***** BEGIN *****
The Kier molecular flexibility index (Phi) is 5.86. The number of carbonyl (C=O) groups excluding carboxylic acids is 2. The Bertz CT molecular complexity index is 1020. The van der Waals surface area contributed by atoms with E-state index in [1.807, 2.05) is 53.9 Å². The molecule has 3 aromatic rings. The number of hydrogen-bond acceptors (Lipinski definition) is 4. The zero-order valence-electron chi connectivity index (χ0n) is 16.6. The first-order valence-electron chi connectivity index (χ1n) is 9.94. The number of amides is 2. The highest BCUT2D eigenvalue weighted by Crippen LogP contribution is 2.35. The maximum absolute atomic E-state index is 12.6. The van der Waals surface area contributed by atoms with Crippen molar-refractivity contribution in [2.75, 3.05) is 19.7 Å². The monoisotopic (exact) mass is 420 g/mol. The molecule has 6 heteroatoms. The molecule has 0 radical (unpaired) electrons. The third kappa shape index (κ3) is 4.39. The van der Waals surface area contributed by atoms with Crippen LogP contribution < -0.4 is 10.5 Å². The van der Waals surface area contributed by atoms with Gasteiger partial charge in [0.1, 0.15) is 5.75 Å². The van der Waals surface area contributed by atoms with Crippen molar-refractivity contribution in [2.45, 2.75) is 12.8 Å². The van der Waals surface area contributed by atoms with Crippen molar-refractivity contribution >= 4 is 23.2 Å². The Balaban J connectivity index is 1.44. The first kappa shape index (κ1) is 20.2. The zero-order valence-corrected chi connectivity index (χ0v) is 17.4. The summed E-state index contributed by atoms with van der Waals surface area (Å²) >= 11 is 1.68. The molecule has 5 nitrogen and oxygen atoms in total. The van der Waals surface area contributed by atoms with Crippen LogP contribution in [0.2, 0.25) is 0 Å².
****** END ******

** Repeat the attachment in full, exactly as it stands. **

The Kier molecular flexibility index (Phi) is 5.86. The number of carbonyl (C=O) groups excluding carboxylic acids is 2. The Bertz CT molecular complexity index is 1020. The van der Waals surface area contributed by atoms with E-state index in [1.807, 2.05) is 53.9 Å². The molecule has 3 aromatic rings. The number of hydrogen-bond acceptors (Lipinski definition) is 4. The zero-order valence-electron chi connectivity index (χ0n) is 16.6. The first-order valence-electron chi connectivity index (χ1n) is 9.94. The number of amides is 2. The highest BCUT2D eigenvalue weighted by Crippen LogP contribution is 2.35. The maximum absolute atomic E-state index is 12.6. The van der Waals surface area contributed by atoms with Crippen molar-refractivity contribution in [2.75, 3.05) is 19.7 Å². The monoisotopic (exact) mass is 420 g/mol. The molecule has 6 heteroatoms. The molecule has 0 radical (unpaired) electrons. The third kappa shape index (κ3) is 4.39. The van der Waals surface area contributed by atoms with Crippen LogP contribution < -0.4 is 10.5 Å². The van der Waals surface area contributed by atoms with Gasteiger partial charge in [0.1, 0.15) is 5.75 Å². The van der Waals surface area contributed by atoms with Crippen molar-refractivity contribution in [2.45, 2.75) is 12.8 Å². The van der Waals surface area contributed by atoms with Crippen molar-refractivity contribution >= 4 is 23.2 Å². The Balaban J connectivity index is 1.44. The first kappa shape index (κ1) is 20.2. The zero-order valence-corrected chi connectivity index (χ0v) is 17.4. The summed E-state index contributed by atoms with van der Waals surface area (Å²) >= 11 is 1.68. The molecule has 5 nitrogen and oxygen atoms in total. The van der Waals surface area contributed by atoms with Crippen LogP contribution in [0.2, 0.25) is 0 Å².